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All the CIA’s Women

When the Sisterhood is too powerful

It is a truth universally acknowledged that the spy agency of a superpower constituted mostly of white men must be in search of brown women. So it appears is the current reality of the CIA, which, to the general disapprobation of all sides of the political spectrum, has produced a recruitment advertisement featuring a Latina woman. In the commercial, this cis-gender millennial (we know this because she tells us) admits to all sorts of deficiencies; she has an anxiety disorder and has struggled with imposter syndrome (because minority women, all of them, must worry about being as good as middle-aged white men, the CIA’s chief demographic). Perfection, the ad seems to tell us, has to be abandoned in the agency’s turn to be racially inclusive; now it has to deal with anxious moms who’re worrying about their children.

Most of the debate around the ad, which has received an inordinate amount of attention (to which I am grumpily contributing), has revolved around issues of “wokeness.” Conservatives (to the extent that the post-Trump remainders can be referred to in this manner) still clutching to the myth of a raceless America are decrying the agency’s drive for inclusion as a capitulation. Senator Ted Cruz mourned the new turn for the fact that it was not scary enough, tweeting: “If you’re a Chinese communist, or an Iranian mullah, or Kim Jong Un . . . would this scare you? We’ve come a long way from Jason Bourne.” Someone had to remind the senator that Jason Bourne was not an actual agent, but a work of fiction. The American left laughed too. The ad’s clever if ironic co-opting of anti-racist language to further the interests of an organization that has been implicated in the torture of thousands and in coups that have destabilized nations was duly noted.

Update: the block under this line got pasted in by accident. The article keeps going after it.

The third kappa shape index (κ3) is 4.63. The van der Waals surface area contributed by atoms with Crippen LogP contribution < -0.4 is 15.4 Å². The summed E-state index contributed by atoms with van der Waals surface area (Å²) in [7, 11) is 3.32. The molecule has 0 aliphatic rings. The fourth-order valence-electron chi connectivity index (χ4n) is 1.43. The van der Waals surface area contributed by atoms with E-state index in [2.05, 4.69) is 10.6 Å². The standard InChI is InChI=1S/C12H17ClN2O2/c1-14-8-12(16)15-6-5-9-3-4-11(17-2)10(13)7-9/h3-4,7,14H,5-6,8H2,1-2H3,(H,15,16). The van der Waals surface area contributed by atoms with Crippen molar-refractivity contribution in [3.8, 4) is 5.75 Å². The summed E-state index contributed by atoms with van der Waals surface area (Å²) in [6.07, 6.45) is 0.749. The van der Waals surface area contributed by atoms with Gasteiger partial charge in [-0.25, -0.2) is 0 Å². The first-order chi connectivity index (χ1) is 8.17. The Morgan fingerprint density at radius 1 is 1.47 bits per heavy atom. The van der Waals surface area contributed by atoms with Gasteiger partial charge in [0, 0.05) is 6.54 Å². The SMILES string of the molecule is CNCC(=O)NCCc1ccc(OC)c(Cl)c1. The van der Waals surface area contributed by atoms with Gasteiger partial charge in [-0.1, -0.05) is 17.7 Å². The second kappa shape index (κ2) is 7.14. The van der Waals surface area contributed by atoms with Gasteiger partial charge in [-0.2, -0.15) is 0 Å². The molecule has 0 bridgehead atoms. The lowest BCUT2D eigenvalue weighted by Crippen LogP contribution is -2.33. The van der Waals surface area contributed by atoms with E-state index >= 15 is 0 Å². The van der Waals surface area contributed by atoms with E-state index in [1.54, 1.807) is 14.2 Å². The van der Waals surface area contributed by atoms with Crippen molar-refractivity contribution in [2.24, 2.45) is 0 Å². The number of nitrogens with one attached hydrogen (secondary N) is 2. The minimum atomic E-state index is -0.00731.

These, however, are superficial quibbles and they ignore the infrastructure that has already been put in place to create the agency’s particular brand of what Columbia University anthropologist and social science professor Lila Abu-Lughod has called “securofeminism,” or the particular installation of women in leadership positions of initiatives to counter violent extremism. White women, either unsuspicious or unconcerned about the blood on the hands of empire (or its spy agency), gladly signed up. Proof was in the pudding in 2011, when Osama bin Laden was killed by American Navy Seals; for years, even before bin Laden was well-known, the work of finding him was attributed to a team of white women within the CIA called “The Sisterhood.”

They may have felt they were on a noble mission, but the work always requires moral and ethical compromise: the CIA is the entity that attempted in 2011 to gather DNA evidence from children believed to be associated with bin Laden by using a vaccine clinic as a covert operation. The CIA’s actions to co-opt the vaccination campaign ended up harming the trust in vaccines in Pakistan altogether, which led to a drop-off in vaccinations, thus contributing to deaths in the current pandemic. This sisterly superpower of looking the other way was distilled into a single heroine in the raid’s cinematic translation, Zero Dark Thirty, where Jessica Chastain plays Maya, an undeterrable woman who does not balk at torture. A future projection for Chastain’s character could easily have been a shoo-in for the agency’s recent director, Gina Haspel, the first woman to hold that role. The model for the ultimate CIA heroine is for her to be white and for her to elide over the obvious white supremacy built in to American foreign policy and its espionage agenda. The invitation to join the CIA proffered to Latinas, then, is hardly an invitation to wokeness or racial diversity; it is simply an invitation to become white, or at least to pretend that you have done so.